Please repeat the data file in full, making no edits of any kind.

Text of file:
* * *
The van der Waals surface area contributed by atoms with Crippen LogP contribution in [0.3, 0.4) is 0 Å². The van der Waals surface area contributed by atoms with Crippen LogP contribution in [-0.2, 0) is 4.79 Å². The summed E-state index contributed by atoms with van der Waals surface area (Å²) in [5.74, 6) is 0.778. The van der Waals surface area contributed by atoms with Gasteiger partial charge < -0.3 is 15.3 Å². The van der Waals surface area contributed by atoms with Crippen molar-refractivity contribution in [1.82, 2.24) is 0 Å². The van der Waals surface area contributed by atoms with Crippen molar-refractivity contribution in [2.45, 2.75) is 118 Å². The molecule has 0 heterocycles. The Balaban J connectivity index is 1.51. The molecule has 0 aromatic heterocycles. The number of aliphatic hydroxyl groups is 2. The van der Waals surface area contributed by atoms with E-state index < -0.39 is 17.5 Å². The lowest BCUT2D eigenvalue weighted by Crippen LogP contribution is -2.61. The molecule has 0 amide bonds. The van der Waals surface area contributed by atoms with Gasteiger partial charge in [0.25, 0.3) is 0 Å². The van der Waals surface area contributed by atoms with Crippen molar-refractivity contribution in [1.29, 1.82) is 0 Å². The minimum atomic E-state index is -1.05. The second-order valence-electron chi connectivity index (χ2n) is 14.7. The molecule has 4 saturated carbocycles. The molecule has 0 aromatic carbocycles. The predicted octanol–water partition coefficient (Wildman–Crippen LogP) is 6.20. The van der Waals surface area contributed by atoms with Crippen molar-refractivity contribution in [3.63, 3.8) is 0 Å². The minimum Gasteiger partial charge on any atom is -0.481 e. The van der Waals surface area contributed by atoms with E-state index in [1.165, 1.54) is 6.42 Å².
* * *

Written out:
The van der Waals surface area contributed by atoms with Crippen LogP contribution in [0.3, 0.4) is 0 Å². The van der Waals surface area contributed by atoms with Crippen LogP contribution in [-0.2, 0) is 4.79 Å². The summed E-state index contributed by atoms with van der Waals surface area (Å²) in [5.74, 6) is 0.778. The van der Waals surface area contributed by atoms with Gasteiger partial charge < -0.3 is 15.3 Å². The van der Waals surface area contributed by atoms with Crippen molar-refractivity contribution in [1.82, 2.24) is 0 Å². The van der Waals surface area contributed by atoms with Crippen molar-refractivity contribution in [2.45, 2.75) is 118 Å². The molecule has 0 heterocycles. The Balaban J connectivity index is 1.51. The molecule has 0 aromatic heterocycles. The number of aliphatic hydroxyl groups is 2. The van der Waals surface area contributed by atoms with E-state index < -0.39 is 17.5 Å². The lowest BCUT2D eigenvalue weighted by Crippen LogP contribution is -2.61. The molecule has 0 amide bonds. The van der Waals surface area contributed by atoms with Gasteiger partial charge in [0.25, 0.3) is 0 Å². The van der Waals surface area contributed by atoms with Crippen molar-refractivity contribution in [1.29, 1.82) is 0 Å². The minimum atomic E-state index is -1.05. The second-order valence-electron chi connectivity index (χ2n) is 14.7. The molecule has 4 saturated carbocycles. The molecule has 0 aromatic carbocycles. The predicted octanol–water partition coefficient (Wildman–Crippen LogP) is 6.20. The van der Waals surface area contributed by atoms with Crippen molar-refractivity contribution in [3.63, 3.8) is 0 Å². The minimum Gasteiger partial charge on any atom is -0.481 e. The van der Waals surface area contributed by atoms with E-state index in [1.165, 1.54) is 6.42 Å².